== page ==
-- Pedro Velez
Plain and simple but great. Kirsten sings along to Blur's Tender while driving to an unknown destination. Also in the show a long horizontal print of Kirsten loosely standing in front of the shoreline. She is not in awe or defiant but just standing. And last but not least a wall painted blue (I think?) and with her name stenciled in the lower right corner as if were her signature. Its all about slowly disappearing and becoming eternally blue. Basically it's about life.
-- Pedro Velez
Upstairs, Willie Gregory's low-tech color photocopies are visually attractive in a voyeuristic high school sort of tone. However the content is vague and cryptic, flying between pop TV stars and self-portraits. Someone told me that he's an obsessed fan, paying homage to others by making cheesy Tony Tasset maquettes and generating posters of stars that look like his girlfriend. I wish I hadn't been told that stuff; it's nothing that I care about and it throws the work into an "insider only" realm that is heavy into elitism and goes easy on the ideas in the work. Whatever the show is about remains a bit elusive, but the work manages to capture a freshness that has the potential to get a point across…if he wants to have one.
Downstairs, Jenn Ramsey is also dealing with issues of being "inside" although she's approached it in a physical sense rather than a social one. (This is a stretch at trying to link these shows, and it doesn't silence the confusion of the work upstairs.) While taking a picture of the corner and placing it in the corner may seem overly obvious, there is an extraordinary humility in the way she treats these works. The small-scale, unframed photographs demand object status, having the ability to both reflect and interfere with the space you’re in. In contrast with Gregory's work, there is a quiet honesty about Ramsey's installation. She sets up a contemplative space and asks you to consider traditions of observation, composition and representation without forcing hierarchies and strained conclusions.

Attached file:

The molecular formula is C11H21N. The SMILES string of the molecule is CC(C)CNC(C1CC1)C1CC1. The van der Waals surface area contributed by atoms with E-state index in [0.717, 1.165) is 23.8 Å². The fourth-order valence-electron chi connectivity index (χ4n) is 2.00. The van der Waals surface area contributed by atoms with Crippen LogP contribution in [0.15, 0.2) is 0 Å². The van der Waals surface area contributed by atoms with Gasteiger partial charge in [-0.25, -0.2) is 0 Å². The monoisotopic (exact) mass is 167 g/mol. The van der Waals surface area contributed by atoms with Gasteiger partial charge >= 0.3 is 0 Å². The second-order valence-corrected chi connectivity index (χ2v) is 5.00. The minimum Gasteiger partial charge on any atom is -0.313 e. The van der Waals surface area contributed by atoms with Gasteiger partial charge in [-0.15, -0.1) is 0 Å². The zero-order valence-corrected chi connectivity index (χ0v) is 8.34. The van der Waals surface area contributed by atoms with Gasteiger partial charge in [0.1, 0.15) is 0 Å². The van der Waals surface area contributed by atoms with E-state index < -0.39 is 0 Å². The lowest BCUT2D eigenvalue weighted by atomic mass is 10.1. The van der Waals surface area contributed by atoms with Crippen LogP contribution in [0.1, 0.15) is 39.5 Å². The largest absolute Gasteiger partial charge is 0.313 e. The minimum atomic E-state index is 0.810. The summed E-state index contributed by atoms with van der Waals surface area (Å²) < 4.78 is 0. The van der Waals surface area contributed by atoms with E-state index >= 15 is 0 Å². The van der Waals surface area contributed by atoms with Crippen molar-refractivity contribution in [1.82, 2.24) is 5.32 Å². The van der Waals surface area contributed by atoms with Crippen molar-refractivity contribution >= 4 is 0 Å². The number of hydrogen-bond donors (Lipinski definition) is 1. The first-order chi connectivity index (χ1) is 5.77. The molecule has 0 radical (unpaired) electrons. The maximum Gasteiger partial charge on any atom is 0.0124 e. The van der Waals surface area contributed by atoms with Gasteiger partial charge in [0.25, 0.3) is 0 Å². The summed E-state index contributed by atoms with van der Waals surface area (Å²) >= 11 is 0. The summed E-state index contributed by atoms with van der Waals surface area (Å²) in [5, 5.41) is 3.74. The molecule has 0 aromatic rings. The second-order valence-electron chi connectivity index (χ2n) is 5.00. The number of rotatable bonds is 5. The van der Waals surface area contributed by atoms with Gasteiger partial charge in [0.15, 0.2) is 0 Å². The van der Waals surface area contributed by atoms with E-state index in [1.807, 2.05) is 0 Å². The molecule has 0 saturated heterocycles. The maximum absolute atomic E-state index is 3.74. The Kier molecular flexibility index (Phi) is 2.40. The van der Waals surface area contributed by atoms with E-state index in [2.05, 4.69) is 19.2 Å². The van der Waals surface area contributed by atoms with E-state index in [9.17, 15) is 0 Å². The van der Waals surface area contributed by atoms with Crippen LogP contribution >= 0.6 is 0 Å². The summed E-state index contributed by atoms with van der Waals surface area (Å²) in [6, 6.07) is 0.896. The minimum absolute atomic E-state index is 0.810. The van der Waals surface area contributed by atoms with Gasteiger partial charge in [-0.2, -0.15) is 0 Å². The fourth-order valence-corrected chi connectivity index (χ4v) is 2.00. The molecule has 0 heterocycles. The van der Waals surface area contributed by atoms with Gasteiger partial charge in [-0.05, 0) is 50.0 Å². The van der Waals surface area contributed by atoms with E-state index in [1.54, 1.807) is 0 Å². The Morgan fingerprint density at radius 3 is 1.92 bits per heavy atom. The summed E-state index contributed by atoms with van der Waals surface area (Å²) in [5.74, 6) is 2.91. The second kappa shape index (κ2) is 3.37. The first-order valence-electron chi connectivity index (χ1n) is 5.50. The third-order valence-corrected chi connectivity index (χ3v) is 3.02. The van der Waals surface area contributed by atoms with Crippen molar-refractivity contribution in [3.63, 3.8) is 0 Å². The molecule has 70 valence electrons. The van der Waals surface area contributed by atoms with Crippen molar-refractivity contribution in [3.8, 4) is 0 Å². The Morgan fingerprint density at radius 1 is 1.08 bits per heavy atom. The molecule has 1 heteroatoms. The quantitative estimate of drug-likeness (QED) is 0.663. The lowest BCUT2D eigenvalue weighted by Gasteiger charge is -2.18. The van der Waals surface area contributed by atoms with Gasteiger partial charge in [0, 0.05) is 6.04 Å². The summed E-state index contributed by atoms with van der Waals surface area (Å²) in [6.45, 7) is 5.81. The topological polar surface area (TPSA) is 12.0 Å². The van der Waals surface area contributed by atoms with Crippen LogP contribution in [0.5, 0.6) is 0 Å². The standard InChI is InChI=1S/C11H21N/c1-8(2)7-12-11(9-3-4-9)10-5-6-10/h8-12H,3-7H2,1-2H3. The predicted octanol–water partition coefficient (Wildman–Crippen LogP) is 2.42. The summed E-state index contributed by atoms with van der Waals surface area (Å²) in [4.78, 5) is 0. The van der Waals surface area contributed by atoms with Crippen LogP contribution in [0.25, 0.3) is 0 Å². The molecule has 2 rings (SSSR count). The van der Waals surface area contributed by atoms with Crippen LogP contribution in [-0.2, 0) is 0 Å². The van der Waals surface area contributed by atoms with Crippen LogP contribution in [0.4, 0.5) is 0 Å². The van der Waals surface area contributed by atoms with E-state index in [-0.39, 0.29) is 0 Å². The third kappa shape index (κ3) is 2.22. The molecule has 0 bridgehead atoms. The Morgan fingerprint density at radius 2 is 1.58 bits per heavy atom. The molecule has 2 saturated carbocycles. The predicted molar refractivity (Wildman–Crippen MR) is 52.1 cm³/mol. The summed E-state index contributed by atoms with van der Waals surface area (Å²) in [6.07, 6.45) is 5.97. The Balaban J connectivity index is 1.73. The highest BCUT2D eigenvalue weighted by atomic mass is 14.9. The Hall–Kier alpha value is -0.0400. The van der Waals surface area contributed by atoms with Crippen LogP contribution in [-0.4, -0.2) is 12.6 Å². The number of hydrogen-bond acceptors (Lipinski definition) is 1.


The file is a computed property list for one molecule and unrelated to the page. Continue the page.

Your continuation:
-- Shane Selzer
If I'm going to be asked to look at landscape paintings in a contemporary setting they had better be something that really needed to be made. Chris Patch's paintings are not rising to that challenge. The postcard landscapes at TBA are openly detached from any ideas about nature -- fine, but they're also detached from ideas in general, and what's worse is that they're not fun to look at. Flat abstraction has to be pulled off pretty smoothly (in these oh-so-trendy times) for it to be worth the bother. You could draw parallels with this work and Bob Ross, although Ross is maybe more complex because he was so honest regarding his intent, and hey, at least his flavor was his own.
-- Shane Selzer
Shane, I'm afraid you haven't looked at Patch's paintings long enough to discover his intent. He offers not mere landscape painting but primarily portraits of the American west. These images reference the vistas portrayed in travel atlases of the 50s and 60s when America was still whole-heartedly selling itself ideas of American superiority as manifested in the grandeur of its landscape. CP paints these iconographic topographies (also familiar to us because of the luminist painters, oh and then there's Ansel Adams, and don't forget the entire history of the Hollywood western) with mild attempts at true verisimilitude. Instead, he chooses stylized landscape forms, hyper-realized depths of field, and super-naturalcolors -- all working against our familiar expectations of familiar American scenes . The weirdness of his compositions seeks to provoke a feeling in the viewer not of straight-up nostalgia, but a subconscious awareness of the funky, romanticizing, equivocating effects of a nostalgic agenda…and I do think they are fun to look at.
-- Leah Finch